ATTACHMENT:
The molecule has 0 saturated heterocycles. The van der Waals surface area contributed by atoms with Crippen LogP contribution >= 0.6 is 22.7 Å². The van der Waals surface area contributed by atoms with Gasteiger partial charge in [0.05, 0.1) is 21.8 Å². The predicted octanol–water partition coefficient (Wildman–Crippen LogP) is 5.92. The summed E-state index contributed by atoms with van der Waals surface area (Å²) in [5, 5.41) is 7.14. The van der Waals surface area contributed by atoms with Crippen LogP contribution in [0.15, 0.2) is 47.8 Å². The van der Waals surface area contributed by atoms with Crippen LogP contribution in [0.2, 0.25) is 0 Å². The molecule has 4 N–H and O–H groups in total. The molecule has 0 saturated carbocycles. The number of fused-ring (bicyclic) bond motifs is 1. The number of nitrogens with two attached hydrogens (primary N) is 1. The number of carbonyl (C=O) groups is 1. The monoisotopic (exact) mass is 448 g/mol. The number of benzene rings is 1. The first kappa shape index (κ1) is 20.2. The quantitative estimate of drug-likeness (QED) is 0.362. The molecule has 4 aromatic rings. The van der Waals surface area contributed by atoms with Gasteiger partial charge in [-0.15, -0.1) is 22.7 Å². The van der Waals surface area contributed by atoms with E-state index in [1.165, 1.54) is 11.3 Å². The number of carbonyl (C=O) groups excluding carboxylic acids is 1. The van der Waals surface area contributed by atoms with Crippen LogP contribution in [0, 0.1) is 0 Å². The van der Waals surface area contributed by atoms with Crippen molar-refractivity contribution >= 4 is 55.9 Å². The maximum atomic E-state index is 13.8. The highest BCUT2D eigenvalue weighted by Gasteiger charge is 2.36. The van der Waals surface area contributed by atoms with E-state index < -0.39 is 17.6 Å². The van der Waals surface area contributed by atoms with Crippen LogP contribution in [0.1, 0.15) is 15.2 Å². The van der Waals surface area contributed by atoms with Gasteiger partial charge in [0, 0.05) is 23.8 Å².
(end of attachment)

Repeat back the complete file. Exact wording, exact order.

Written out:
The molecule has 0 saturated heterocycles. The van der Waals surface area contributed by atoms with Crippen LogP contribution >= 0.6 is 22.7 Å². The van der Waals surface area contributed by atoms with Gasteiger partial charge in [0.05, 0.1) is 21.8 Å². The predicted octanol–water partition coefficient (Wildman–Crippen LogP) is 5.92. The summed E-state index contributed by atoms with van der Waals surface area (Å²) in [5, 5.41) is 7.14. The van der Waals surface area contributed by atoms with Crippen LogP contribution in [0.15, 0.2) is 47.8 Å². The van der Waals surface area contributed by atoms with Crippen LogP contribution in [0.2, 0.25) is 0 Å². The molecule has 4 N–H and O–H groups in total. The molecule has 0 saturated carbocycles. The number of fused-ring (bicyclic) bond motifs is 1. The number of nitrogens with two attached hydrogens (primary N) is 1. The number of carbonyl (C=O) groups is 1. The monoisotopic (exact) mass is 448 g/mol. The number of benzene rings is 1. The first kappa shape index (κ1) is 20.2. The quantitative estimate of drug-likeness (QED) is 0.362. The molecule has 4 aromatic rings. The van der Waals surface area contributed by atoms with Gasteiger partial charge in [-0.15, -0.1) is 22.7 Å². The van der Waals surface area contributed by atoms with E-state index in [1.165, 1.54) is 11.3 Å². The number of carbonyl (C=O) groups excluding carboxylic acids is 1. The van der Waals surface area contributed by atoms with Crippen LogP contribution in [0, 0.1) is 0 Å². The van der Waals surface area contributed by atoms with Crippen molar-refractivity contribution >= 4 is 55.9 Å². The maximum atomic E-state index is 13.8. The highest BCUT2D eigenvalue weighted by Gasteiger charge is 2.36. The van der Waals surface area contributed by atoms with E-state index < -0.39 is 17.6 Å². The van der Waals surface area contributed by atoms with Crippen LogP contribution in [0.1, 0.15) is 15.2 Å². The van der Waals surface area contributed by atoms with Gasteiger partial charge in [0, 0.05) is 23.8 Å².